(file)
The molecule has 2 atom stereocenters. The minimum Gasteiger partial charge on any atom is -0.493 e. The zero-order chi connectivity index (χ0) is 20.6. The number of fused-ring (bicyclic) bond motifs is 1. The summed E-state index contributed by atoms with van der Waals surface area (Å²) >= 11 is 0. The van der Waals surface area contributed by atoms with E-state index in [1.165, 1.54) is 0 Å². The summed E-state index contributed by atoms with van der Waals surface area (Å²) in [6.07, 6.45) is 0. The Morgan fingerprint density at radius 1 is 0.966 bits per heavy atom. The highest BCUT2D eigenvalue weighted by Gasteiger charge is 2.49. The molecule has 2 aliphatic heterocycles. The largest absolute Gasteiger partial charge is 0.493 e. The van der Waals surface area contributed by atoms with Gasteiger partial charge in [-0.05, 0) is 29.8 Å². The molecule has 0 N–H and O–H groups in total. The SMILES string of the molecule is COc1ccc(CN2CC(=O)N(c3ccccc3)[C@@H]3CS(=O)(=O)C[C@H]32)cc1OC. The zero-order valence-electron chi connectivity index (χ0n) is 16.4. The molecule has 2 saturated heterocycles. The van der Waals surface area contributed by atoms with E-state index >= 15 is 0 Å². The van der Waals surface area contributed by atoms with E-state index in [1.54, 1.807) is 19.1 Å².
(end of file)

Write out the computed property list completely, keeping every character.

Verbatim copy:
The molecule has 2 atom stereocenters. The minimum Gasteiger partial charge on any atom is -0.493 e. The zero-order chi connectivity index (χ0) is 20.6. The number of fused-ring (bicyclic) bond motifs is 1. The summed E-state index contributed by atoms with van der Waals surface area (Å²) >= 11 is 0. The van der Waals surface area contributed by atoms with E-state index in [1.165, 1.54) is 0 Å². The summed E-state index contributed by atoms with van der Waals surface area (Å²) in [6.07, 6.45) is 0. The Morgan fingerprint density at radius 1 is 0.966 bits per heavy atom. The highest BCUT2D eigenvalue weighted by Gasteiger charge is 2.49. The molecule has 2 aliphatic heterocycles. The largest absolute Gasteiger partial charge is 0.493 e. The van der Waals surface area contributed by atoms with Gasteiger partial charge in [-0.05, 0) is 29.8 Å². The molecule has 0 N–H and O–H groups in total. The SMILES string of the molecule is COc1ccc(CN2CC(=O)N(c3ccccc3)[C@@H]3CS(=O)(=O)C[C@H]32)cc1OC. The zero-order valence-electron chi connectivity index (χ0n) is 16.4. The molecule has 2 saturated heterocycles. The van der Waals surface area contributed by atoms with E-state index >= 15 is 0 Å². The van der Waals surface area contributed by atoms with E-state index in [1.54, 1.807) is 19.1 Å².